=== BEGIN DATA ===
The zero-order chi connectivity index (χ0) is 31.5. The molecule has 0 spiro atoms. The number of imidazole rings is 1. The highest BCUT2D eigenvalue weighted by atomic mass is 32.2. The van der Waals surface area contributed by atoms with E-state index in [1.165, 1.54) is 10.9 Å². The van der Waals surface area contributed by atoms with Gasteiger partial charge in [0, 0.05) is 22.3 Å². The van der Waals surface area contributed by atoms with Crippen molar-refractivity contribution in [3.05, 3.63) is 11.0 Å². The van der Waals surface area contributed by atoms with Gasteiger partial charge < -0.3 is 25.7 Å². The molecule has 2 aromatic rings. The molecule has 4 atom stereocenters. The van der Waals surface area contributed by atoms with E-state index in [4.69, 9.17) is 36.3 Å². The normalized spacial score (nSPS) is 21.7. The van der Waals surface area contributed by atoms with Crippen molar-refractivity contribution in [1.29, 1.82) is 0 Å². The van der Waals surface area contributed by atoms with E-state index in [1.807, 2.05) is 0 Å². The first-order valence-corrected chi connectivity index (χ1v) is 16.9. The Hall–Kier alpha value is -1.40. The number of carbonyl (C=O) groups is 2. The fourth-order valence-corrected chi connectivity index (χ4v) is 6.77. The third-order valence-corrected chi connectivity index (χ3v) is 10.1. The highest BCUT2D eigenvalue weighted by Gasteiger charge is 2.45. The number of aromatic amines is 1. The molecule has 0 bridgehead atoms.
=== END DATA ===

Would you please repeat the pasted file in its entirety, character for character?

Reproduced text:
The zero-order chi connectivity index (χ0) is 31.5. The molecule has 0 spiro atoms. The number of imidazole rings is 1. The highest BCUT2D eigenvalue weighted by atomic mass is 32.2. The van der Waals surface area contributed by atoms with E-state index in [1.165, 1.54) is 10.9 Å². The van der Waals surface area contributed by atoms with Gasteiger partial charge in [0, 0.05) is 22.3 Å². The van der Waals surface area contributed by atoms with Crippen molar-refractivity contribution in [3.05, 3.63) is 11.0 Å². The van der Waals surface area contributed by atoms with Gasteiger partial charge < -0.3 is 25.7 Å². The molecule has 2 aromatic rings. The molecule has 4 atom stereocenters. The van der Waals surface area contributed by atoms with E-state index in [4.69, 9.17) is 36.3 Å². The normalized spacial score (nSPS) is 21.7. The van der Waals surface area contributed by atoms with Crippen molar-refractivity contribution in [1.29, 1.82) is 0 Å². The van der Waals surface area contributed by atoms with E-state index in [1.807, 2.05) is 0 Å². The first-order valence-corrected chi connectivity index (χ1v) is 16.9. The Hall–Kier alpha value is -1.40. The number of carbonyl (C=O) groups is 2. The fourth-order valence-corrected chi connectivity index (χ4v) is 6.77. The third-order valence-corrected chi connectivity index (χ3v) is 10.1. The highest BCUT2D eigenvalue weighted by Gasteiger charge is 2.45. The number of aromatic amines is 1. The molecule has 0 bridgehead atoms.